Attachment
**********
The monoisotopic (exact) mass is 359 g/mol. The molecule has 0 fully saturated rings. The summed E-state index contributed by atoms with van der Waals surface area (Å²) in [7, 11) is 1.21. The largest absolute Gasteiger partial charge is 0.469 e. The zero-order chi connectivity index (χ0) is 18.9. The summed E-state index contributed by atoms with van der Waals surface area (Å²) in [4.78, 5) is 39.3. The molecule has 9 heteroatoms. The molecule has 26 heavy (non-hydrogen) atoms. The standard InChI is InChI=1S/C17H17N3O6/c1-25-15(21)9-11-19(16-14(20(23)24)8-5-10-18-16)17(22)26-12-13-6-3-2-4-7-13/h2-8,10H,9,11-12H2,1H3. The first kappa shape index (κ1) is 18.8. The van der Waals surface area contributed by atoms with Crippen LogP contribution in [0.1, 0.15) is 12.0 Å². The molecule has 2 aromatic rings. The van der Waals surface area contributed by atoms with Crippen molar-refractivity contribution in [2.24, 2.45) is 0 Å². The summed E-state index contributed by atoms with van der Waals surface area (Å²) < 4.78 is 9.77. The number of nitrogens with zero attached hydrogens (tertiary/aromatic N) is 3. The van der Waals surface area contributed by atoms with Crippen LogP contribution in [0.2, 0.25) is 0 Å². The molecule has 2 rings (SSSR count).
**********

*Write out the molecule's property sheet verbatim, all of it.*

The monoisotopic (exact) mass is 359 g/mol. The molecule has 0 fully saturated rings. The summed E-state index contributed by atoms with van der Waals surface area (Å²) in [7, 11) is 1.21. The largest absolute Gasteiger partial charge is 0.469 e. The zero-order chi connectivity index (χ0) is 18.9. The summed E-state index contributed by atoms with van der Waals surface area (Å²) in [4.78, 5) is 39.3. The molecule has 9 heteroatoms. The molecule has 26 heavy (non-hydrogen) atoms. The standard InChI is InChI=1S/C17H17N3O6/c1-25-15(21)9-11-19(16-14(20(23)24)8-5-10-18-16)17(22)26-12-13-6-3-2-4-7-13/h2-8,10H,9,11-12H2,1H3. The first kappa shape index (κ1) is 18.8. The van der Waals surface area contributed by atoms with Crippen LogP contribution in [0.1, 0.15) is 12.0 Å². The molecule has 2 aromatic rings. The van der Waals surface area contributed by atoms with Crippen molar-refractivity contribution in [2.24, 2.45) is 0 Å². The summed E-state index contributed by atoms with van der Waals surface area (Å²) < 4.78 is 9.77. The number of nitrogens with zero attached hydrogens (tertiary/aromatic N) is 3. The van der Waals surface area contributed by atoms with Crippen LogP contribution in [0.2, 0.25) is 0 Å². The molecule has 2 rings (SSSR count).